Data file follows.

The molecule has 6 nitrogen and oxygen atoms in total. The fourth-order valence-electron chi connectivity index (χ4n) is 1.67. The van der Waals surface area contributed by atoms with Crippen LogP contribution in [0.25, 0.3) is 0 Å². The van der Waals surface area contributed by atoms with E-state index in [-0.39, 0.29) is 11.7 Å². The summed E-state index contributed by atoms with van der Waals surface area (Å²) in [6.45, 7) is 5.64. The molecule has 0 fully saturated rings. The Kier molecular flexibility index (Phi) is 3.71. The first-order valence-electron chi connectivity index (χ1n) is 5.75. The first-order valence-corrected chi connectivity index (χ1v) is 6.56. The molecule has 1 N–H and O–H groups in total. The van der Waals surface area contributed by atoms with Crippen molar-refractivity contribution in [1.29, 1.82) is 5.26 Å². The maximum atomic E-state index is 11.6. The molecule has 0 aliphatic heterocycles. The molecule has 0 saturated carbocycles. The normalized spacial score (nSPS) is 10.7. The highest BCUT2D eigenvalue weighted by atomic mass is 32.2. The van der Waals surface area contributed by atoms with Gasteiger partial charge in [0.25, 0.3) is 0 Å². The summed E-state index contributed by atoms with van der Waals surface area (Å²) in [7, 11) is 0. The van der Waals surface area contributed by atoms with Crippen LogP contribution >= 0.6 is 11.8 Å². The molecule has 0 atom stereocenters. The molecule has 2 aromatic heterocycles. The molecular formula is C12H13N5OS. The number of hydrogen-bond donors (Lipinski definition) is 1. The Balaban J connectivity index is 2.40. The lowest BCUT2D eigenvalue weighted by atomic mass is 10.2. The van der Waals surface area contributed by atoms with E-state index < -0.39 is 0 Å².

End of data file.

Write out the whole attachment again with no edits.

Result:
The molecule has 6 nitrogen and oxygen atoms in total. The fourth-order valence-electron chi connectivity index (χ4n) is 1.67. The van der Waals surface area contributed by atoms with Crippen LogP contribution in [0.25, 0.3) is 0 Å². The van der Waals surface area contributed by atoms with E-state index in [-0.39, 0.29) is 11.7 Å². The summed E-state index contributed by atoms with van der Waals surface area (Å²) in [6.45, 7) is 5.64. The molecule has 0 fully saturated rings. The Kier molecular flexibility index (Phi) is 3.71. The first-order valence-electron chi connectivity index (χ1n) is 5.75. The first-order valence-corrected chi connectivity index (χ1v) is 6.56. The molecule has 1 N–H and O–H groups in total. The van der Waals surface area contributed by atoms with Crippen molar-refractivity contribution in [1.29, 1.82) is 5.26 Å². The maximum atomic E-state index is 11.6. The molecule has 0 aliphatic heterocycles. The molecule has 0 saturated carbocycles. The normalized spacial score (nSPS) is 10.7. The highest BCUT2D eigenvalue weighted by atomic mass is 32.2. The van der Waals surface area contributed by atoms with Gasteiger partial charge in [0.25, 0.3) is 0 Å². The summed E-state index contributed by atoms with van der Waals surface area (Å²) in [7, 11) is 0. The van der Waals surface area contributed by atoms with Crippen LogP contribution >= 0.6 is 11.8 Å². The molecule has 0 atom stereocenters. The molecule has 2 aromatic heterocycles. The molecular formula is C12H13N5OS. The number of hydrogen-bond donors (Lipinski definition) is 1. The Balaban J connectivity index is 2.40. The lowest BCUT2D eigenvalue weighted by atomic mass is 10.2. The van der Waals surface area contributed by atoms with E-state index < -0.39 is 0 Å².